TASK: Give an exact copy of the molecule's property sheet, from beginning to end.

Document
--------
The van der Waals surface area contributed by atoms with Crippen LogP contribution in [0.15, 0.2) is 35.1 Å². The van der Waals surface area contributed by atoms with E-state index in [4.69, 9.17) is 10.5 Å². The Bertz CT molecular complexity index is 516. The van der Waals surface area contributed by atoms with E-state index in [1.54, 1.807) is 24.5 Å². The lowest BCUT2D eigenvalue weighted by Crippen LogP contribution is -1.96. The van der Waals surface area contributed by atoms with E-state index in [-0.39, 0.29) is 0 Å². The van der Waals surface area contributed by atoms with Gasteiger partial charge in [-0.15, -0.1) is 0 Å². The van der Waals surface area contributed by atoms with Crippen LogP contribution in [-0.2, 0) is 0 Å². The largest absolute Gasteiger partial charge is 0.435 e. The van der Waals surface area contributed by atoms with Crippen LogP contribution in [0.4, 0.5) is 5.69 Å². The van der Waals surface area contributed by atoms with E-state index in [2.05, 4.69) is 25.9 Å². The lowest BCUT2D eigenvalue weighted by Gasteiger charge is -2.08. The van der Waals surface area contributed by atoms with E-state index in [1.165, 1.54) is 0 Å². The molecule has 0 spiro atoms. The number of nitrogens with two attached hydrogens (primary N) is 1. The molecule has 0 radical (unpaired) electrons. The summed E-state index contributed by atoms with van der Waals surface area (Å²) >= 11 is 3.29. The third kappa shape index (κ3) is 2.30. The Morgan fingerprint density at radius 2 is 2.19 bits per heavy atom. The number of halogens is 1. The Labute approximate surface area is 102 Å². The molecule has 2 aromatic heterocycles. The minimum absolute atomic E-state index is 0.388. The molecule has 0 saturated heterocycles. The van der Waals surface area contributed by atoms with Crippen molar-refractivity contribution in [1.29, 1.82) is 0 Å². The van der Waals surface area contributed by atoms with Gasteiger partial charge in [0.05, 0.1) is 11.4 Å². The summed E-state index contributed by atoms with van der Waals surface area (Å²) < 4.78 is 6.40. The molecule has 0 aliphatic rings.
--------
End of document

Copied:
The van der Waals surface area contributed by atoms with Crippen LogP contribution in [0.15, 0.2) is 35.1 Å². The van der Waals surface area contributed by atoms with E-state index in [4.69, 9.17) is 10.5 Å². The Bertz CT molecular complexity index is 516. The van der Waals surface area contributed by atoms with E-state index in [1.54, 1.807) is 24.5 Å². The lowest BCUT2D eigenvalue weighted by Crippen LogP contribution is -1.96. The van der Waals surface area contributed by atoms with E-state index in [-0.39, 0.29) is 0 Å². The van der Waals surface area contributed by atoms with Gasteiger partial charge in [-0.15, -0.1) is 0 Å². The van der Waals surface area contributed by atoms with Crippen LogP contribution in [-0.2, 0) is 0 Å². The largest absolute Gasteiger partial charge is 0.435 e. The van der Waals surface area contributed by atoms with Crippen LogP contribution in [0.4, 0.5) is 5.69 Å². The van der Waals surface area contributed by atoms with E-state index in [2.05, 4.69) is 25.9 Å². The lowest BCUT2D eigenvalue weighted by Gasteiger charge is -2.08. The van der Waals surface area contributed by atoms with E-state index in [1.165, 1.54) is 0 Å². The molecule has 0 spiro atoms. The number of nitrogens with two attached hydrogens (primary N) is 1. The molecule has 0 radical (unpaired) electrons. The summed E-state index contributed by atoms with van der Waals surface area (Å²) >= 11 is 3.29. The third kappa shape index (κ3) is 2.30. The Morgan fingerprint density at radius 2 is 2.19 bits per heavy atom. The number of halogens is 1. The Labute approximate surface area is 102 Å². The molecule has 2 aromatic heterocycles. The minimum absolute atomic E-state index is 0.388. The molecule has 0 saturated heterocycles. The van der Waals surface area contributed by atoms with Crippen molar-refractivity contribution in [1.29, 1.82) is 0 Å². The van der Waals surface area contributed by atoms with Gasteiger partial charge in [0.05, 0.1) is 11.4 Å². The summed E-state index contributed by atoms with van der Waals surface area (Å²) < 4.78 is 6.40. The molecule has 0 aliphatic rings.